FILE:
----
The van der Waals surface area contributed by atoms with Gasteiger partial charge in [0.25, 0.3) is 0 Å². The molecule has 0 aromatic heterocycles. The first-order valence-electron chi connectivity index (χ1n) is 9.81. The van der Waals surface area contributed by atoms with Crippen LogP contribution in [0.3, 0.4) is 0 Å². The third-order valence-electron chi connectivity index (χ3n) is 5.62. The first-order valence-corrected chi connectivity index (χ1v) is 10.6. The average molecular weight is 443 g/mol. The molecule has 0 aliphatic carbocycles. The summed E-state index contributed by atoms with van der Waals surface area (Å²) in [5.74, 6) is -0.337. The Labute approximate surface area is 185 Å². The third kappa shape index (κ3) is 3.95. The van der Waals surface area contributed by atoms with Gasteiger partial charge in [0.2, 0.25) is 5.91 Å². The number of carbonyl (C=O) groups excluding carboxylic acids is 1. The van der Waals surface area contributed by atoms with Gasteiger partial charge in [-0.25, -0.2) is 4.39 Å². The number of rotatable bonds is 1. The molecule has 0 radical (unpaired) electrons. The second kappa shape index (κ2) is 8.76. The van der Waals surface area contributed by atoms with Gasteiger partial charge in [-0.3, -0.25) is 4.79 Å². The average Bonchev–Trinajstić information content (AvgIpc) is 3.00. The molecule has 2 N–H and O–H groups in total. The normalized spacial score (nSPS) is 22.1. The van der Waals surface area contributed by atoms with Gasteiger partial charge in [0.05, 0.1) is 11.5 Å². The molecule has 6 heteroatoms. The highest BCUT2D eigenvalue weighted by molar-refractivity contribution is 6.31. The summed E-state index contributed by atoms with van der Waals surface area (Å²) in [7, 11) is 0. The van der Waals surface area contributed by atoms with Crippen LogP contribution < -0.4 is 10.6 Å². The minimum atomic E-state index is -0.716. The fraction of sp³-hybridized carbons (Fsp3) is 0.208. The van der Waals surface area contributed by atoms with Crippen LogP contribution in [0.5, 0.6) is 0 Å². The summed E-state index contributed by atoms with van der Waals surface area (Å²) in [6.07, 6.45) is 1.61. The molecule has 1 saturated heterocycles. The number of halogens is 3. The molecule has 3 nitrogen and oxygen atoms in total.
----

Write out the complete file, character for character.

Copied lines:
The van der Waals surface area contributed by atoms with Gasteiger partial charge in [0.25, 0.3) is 0 Å². The molecule has 0 aromatic heterocycles. The first-order valence-electron chi connectivity index (χ1n) is 9.81. The van der Waals surface area contributed by atoms with Crippen LogP contribution in [0.3, 0.4) is 0 Å². The third-order valence-electron chi connectivity index (χ3n) is 5.62. The first-order valence-corrected chi connectivity index (χ1v) is 10.6. The average molecular weight is 443 g/mol. The molecule has 0 aliphatic carbocycles. The summed E-state index contributed by atoms with van der Waals surface area (Å²) in [5.74, 6) is -0.337. The Labute approximate surface area is 185 Å². The third kappa shape index (κ3) is 3.95. The van der Waals surface area contributed by atoms with Gasteiger partial charge in [0.2, 0.25) is 5.91 Å². The number of carbonyl (C=O) groups excluding carboxylic acids is 1. The van der Waals surface area contributed by atoms with Gasteiger partial charge in [-0.25, -0.2) is 4.39 Å². The number of rotatable bonds is 1. The molecule has 0 radical (unpaired) electrons. The second kappa shape index (κ2) is 8.76. The van der Waals surface area contributed by atoms with Gasteiger partial charge in [-0.3, -0.25) is 4.79 Å². The average Bonchev–Trinajstić information content (AvgIpc) is 3.00. The molecule has 2 N–H and O–H groups in total. The normalized spacial score (nSPS) is 22.1. The van der Waals surface area contributed by atoms with Gasteiger partial charge in [0.05, 0.1) is 11.5 Å². The molecule has 6 heteroatoms. The highest BCUT2D eigenvalue weighted by molar-refractivity contribution is 6.31. The summed E-state index contributed by atoms with van der Waals surface area (Å²) in [7, 11) is 0. The van der Waals surface area contributed by atoms with Crippen LogP contribution < -0.4 is 10.6 Å². The minimum atomic E-state index is -0.716. The fraction of sp³-hybridized carbons (Fsp3) is 0.208. The van der Waals surface area contributed by atoms with Crippen LogP contribution in [0.5, 0.6) is 0 Å². The summed E-state index contributed by atoms with van der Waals surface area (Å²) in [6.07, 6.45) is 1.61. The molecule has 1 saturated heterocycles. The number of halogens is 3. The molecule has 3 nitrogen and oxygen atoms in total.